We all have our past lives. I used to have a dream – which I haven’t had in a long time – in which I was walking through the rooms of a magnificent house, room after room, each leading to the next. They went on and on. They didn’t repeat. I think about the episodes of my life like this – like a series of rooms. I entered the room. I was in the room for awhile. And then I left the room. My PhD fieldwork in Bali, Indonesia between 1998 and 2000 was one of those rooms.
I left the United States when my son was just one and a half. I had funding from three different academic institutions: Fulbright, Wenner-Gren (specifically for Anthropology), and the Asian Cultural Council. Between the three grants, I had enough money to conduct research in Bali for two years.
My Bali is a difficult place, full of magic, envy, meanness, sickness, inter-village warfare, marriage by rape and abduction, poverty. And it’s also beautiful. It is undeniably a physically beautiful place with exquisite rice terraces, spectacular ceremonies, gorgeous people, astonishing music and dance.
But none of this is the most beautiful part of Bali to me. What is most beautiful is the unseen meanings behind ceremonies, offerings, dance, poetry, stories, music. The ways in which people put into practice and embody a cosmology that articulates a relationship between the universe and the human body – those are the aspects that, to me, are breathtaking.
I studied those things in various ways, through an investigation of dance, in which the dance movements and postures are gendered – male, female, ambiguous. I studied Balinese life crisis rituals: tooth-filing, marriage, mortuary, birthdays for people and temples, and calendrical ceremonies in which the gods are ritually bathed and entertained. I studied Balinese esoteric texts written in Old Javanese, a Sanskrit-based language used for religious and ritual books and incantations during ceremonies.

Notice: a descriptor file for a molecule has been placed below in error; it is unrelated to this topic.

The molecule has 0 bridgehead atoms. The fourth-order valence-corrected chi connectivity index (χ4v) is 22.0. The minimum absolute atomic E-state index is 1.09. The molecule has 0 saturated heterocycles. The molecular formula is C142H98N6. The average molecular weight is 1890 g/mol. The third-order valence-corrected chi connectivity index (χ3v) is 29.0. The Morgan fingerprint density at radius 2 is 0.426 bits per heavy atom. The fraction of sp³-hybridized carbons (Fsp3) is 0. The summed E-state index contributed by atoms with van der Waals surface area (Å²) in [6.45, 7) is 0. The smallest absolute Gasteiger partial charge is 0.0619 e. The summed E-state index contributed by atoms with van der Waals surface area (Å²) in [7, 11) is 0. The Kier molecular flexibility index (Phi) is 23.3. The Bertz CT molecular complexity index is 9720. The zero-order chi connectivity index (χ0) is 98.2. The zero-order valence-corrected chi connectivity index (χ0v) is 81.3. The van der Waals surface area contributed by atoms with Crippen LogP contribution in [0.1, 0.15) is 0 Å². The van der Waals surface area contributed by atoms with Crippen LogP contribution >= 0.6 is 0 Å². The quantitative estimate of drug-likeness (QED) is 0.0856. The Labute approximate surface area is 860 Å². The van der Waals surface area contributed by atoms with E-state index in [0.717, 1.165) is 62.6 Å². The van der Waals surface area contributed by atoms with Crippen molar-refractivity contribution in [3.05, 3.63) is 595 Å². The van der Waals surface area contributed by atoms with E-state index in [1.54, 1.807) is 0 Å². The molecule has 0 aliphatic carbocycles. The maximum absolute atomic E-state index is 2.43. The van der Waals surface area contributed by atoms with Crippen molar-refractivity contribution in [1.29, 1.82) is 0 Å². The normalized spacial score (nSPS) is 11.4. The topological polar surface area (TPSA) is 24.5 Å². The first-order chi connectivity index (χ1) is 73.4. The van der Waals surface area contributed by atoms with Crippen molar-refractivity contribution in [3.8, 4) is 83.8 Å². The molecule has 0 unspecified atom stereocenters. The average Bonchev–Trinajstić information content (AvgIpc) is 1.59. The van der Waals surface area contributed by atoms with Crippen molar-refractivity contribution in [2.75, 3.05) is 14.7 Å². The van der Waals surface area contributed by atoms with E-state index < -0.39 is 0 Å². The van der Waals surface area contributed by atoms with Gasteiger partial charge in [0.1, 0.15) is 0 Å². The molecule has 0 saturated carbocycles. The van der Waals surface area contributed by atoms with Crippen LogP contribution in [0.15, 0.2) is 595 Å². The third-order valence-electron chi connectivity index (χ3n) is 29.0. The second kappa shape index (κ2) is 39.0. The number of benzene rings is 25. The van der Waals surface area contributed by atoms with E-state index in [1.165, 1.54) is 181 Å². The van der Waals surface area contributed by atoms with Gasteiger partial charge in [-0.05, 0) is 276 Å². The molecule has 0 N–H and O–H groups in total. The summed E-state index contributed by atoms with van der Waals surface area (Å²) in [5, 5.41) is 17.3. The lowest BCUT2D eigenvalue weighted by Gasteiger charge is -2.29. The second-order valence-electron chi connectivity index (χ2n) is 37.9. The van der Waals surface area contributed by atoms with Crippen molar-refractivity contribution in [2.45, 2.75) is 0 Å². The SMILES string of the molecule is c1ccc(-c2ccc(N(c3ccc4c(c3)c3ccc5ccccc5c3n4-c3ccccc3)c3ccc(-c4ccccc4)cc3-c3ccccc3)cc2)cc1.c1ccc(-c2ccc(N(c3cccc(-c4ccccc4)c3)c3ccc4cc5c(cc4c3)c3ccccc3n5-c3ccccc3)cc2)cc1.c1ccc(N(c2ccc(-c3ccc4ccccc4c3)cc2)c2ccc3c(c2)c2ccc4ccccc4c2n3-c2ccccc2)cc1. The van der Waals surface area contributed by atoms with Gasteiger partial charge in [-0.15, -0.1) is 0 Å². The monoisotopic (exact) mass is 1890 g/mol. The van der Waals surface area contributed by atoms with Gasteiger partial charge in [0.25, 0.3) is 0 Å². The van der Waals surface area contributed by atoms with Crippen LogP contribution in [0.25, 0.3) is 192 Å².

The works I studied ranged from anatomies, which began with the glance of lovers eyes (wonderful, no?), love magic, meditation maps, ethnobotanical treatises on the characteristics of plants and plant parts, instructions for how to die, and erotic instruction manuals similar to the Kama Sutra. I learned how to cook.
I learned how to dress appropriately, how to move differently, how to bargain in the market, and what not to do. And I lived in a village and learned how to be a person by hanging out with other women, listening to their gossip, watching them work, absorbing their lessons for me.
A big part of learning how to be a person was watching how my neighbors taught my son to be Balinese and how I came to understand their cultural instructions. I will share them with you and if you are a parent, you will find some of it very useful.
Below is a picture of my son when he was 3 and we were on a vacation from Bali to Borobudur in Java. – 1999
What an amazing place it was to raise him for some of those first critical years. It’s true that it takes a village. We were lucky to have one for awhile.